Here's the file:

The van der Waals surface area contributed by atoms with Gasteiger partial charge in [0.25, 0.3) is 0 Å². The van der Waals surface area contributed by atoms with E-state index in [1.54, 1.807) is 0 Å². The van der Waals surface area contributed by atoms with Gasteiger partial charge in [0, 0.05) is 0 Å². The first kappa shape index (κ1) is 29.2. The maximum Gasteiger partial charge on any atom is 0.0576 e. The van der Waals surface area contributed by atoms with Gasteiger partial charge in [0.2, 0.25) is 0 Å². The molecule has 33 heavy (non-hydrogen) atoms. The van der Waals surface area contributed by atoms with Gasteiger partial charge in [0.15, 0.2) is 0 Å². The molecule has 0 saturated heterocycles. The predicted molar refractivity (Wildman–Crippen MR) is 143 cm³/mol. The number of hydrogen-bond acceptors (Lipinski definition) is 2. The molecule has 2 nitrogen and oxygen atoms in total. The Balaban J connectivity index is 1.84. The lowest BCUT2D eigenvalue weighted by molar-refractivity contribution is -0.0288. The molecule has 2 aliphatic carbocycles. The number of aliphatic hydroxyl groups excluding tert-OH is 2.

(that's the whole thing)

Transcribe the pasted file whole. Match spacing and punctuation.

The van der Waals surface area contributed by atoms with Gasteiger partial charge in [0.25, 0.3) is 0 Å². The van der Waals surface area contributed by atoms with E-state index in [1.54, 1.807) is 0 Å². The van der Waals surface area contributed by atoms with Gasteiger partial charge in [0, 0.05) is 0 Å². The first kappa shape index (κ1) is 29.2. The maximum Gasteiger partial charge on any atom is 0.0576 e. The van der Waals surface area contributed by atoms with Gasteiger partial charge in [0.2, 0.25) is 0 Å². The molecule has 33 heavy (non-hydrogen) atoms. The van der Waals surface area contributed by atoms with Gasteiger partial charge in [0.15, 0.2) is 0 Å². The molecule has 0 saturated heterocycles. The predicted molar refractivity (Wildman–Crippen MR) is 143 cm³/mol. The number of hydrogen-bond acceptors (Lipinski definition) is 2. The molecule has 2 nitrogen and oxygen atoms in total. The Balaban J connectivity index is 1.84. The lowest BCUT2D eigenvalue weighted by molar-refractivity contribution is -0.0288. The molecule has 2 aliphatic carbocycles. The number of aliphatic hydroxyl groups excluding tert-OH is 2.